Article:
Praise for Team Geek

“This delicious book speaks to your inner geek! Even if you do not consider yourself a geek, the advice is worth the time to read anyway.”

Vint Cerf

“I’ve been working with engineers for over 30 years, and in that time I’ve learned that engineering is as much about people as it is science and technology, but most engineers put little or no effort into understanding how to work with others. If you want to be more effective and efficient at creating and innovating, then this book is for you.”

Dean Kamen

“Ben and Fitz have assembled an amazing collection of patterns and anti-patterns for software development teams to consider. This book is for anyone struggling with understanding how to make such a team more productive—for the code wranglers themselves, for their managers, and for everyone in orbit around them. It puts down on paper many of the things innate to great open source developers. I wish I’d had this book years ago.”

Brian Behlendorf

“Software Development is a team sport. If you want to become a top performer in the sport, there are hundreds of good books that tell you how to work on your individual skills as a software developer, and a few on how to be a good manager. This book breaks new ground by setting out all the key lessons for you as a software developer to learn how to work with your teammates, and how to be a good teammate. The field has needed a book like this for a long time, and finally it has arrived.”

Peter Norvig

“If you’re trying to build a team that is focused on shipping great software, then you need to read this book. Ben and Fitz do a great job of translating touchy-feely subjects like humility, respect, and trust into tactical suggestions that even the most skeptical developer can appreciate.”

Eric Lunt

“This is a wonderful book. It deals with the hardest problem in computer programming, which is dealing with other computer programmers :-). I’ll be buying copies for all Samba Team members.”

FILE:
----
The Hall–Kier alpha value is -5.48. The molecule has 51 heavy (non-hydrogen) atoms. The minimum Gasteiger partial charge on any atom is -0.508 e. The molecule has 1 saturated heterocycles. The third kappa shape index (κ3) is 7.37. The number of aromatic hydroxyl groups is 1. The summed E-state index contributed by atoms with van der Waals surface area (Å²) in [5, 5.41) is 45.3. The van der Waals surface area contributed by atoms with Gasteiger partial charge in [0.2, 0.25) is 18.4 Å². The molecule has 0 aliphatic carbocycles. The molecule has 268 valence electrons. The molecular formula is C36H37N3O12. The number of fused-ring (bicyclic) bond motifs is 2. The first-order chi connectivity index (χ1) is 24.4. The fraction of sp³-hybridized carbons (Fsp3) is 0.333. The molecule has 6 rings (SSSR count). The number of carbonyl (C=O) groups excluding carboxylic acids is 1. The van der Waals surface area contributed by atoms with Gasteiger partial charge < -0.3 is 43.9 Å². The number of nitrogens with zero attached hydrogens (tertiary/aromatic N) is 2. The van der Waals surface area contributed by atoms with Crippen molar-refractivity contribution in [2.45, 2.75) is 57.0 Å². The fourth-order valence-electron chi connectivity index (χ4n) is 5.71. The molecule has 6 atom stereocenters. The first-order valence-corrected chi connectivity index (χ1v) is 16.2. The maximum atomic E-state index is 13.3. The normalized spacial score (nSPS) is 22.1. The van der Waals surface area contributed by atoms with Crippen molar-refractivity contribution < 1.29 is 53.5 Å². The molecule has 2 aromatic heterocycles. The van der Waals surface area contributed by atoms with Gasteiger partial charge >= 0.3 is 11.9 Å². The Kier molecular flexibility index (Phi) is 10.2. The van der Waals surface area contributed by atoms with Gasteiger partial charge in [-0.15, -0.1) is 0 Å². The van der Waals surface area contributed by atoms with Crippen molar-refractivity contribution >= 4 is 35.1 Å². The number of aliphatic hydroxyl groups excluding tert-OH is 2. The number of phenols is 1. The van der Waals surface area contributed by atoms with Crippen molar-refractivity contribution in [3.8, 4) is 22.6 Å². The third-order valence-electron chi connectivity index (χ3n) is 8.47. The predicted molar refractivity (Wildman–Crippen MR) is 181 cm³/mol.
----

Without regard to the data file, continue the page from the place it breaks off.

Jeremy Allison

“You might have heard the aphorism ‘10X programmer,’ describing the fact that top programmers are an order of magnitude more productive than average programmers. Making a big impact requires experience and powerful technical chops, but also empathy for your co-workers and users. No amount of smarts or knowledge can make up for a lack of the latter, but this book will help you hone your soft skills and leave an even bigger dent in the world.”

Bob Lee

Fitz and Ben take a simple creed—Humility Respect and Trust—and cultivate that foundation with copious examples and stories. The experience and wisdom they share will help software engineers who work in teams—most of us—be more effective and productive.”

Greg J. Badros

“Software is made of people. A well run team, using the principles outlined in Team Geek, can out-think, out-code, and out-ship any individual hacker. Coder, educate thyself!

Johnathan Nightingale

“Team Geek is How to Win Friends and Influence People for programmers. It’s full of clear and actionable advice on how to be more happy, productive and effective on your technical team. Excellent and needed.”

Adrian Holovaty

“Ben and Fitz say what I’ve been practicing but could never quite put in words.”

Guido van Rossum